22. 22. The device of claim 21 further comprising:
    means for communicating the assistance data for the subset of the plurality of access points to a mobile device in response to a request for location services.
  23. 23. The device of claim 21 further comprising:
    means for calculating the location assistance quality value using a name quality value, a name quantity value, and a mobile quality value.
  24. 24. The device of claim 21 further comprising:
    means for determining a first group of access points from the name quality value, the name quantity value, and the mobile quality value of each of the plurality of access points to identify the first group of access points;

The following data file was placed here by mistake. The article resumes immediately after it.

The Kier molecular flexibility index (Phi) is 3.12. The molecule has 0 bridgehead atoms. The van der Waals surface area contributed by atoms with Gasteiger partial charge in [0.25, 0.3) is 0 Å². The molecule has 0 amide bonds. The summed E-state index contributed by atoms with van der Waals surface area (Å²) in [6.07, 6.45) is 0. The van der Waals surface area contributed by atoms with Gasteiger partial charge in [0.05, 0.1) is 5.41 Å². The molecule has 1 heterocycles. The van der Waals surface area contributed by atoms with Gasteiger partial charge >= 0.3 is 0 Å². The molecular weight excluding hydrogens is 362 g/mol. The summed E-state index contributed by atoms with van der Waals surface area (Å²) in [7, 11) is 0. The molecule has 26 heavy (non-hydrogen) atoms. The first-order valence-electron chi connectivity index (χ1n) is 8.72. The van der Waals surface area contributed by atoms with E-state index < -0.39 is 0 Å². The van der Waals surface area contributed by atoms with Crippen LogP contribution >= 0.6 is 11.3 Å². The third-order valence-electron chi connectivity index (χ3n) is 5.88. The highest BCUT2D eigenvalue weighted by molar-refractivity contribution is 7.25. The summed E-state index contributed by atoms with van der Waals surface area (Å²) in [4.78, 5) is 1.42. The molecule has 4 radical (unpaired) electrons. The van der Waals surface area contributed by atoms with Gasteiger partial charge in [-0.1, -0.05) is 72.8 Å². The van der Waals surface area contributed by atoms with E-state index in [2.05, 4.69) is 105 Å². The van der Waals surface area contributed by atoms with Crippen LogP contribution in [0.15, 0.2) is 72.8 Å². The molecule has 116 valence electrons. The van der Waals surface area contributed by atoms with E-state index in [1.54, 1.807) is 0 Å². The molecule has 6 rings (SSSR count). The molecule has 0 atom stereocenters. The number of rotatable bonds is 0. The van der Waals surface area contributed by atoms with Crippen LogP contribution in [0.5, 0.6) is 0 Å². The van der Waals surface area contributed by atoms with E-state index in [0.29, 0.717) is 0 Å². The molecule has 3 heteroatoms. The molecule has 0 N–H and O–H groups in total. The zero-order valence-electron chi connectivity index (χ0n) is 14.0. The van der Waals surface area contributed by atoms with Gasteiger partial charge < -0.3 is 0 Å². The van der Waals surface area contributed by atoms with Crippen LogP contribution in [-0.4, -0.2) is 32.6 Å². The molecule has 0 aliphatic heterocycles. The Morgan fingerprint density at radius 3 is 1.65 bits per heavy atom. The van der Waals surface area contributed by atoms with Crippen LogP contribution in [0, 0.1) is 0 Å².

means for receiving horizontal dilution of precision (HDOP) information and received signal strength indication (RSSI) heat map information for each access point of the first group of access points;
    means for calculating a signal quality value from the HDOP information and the RSSI heat map information; and
    means for calculating the location assistance quality value using the signal quality value.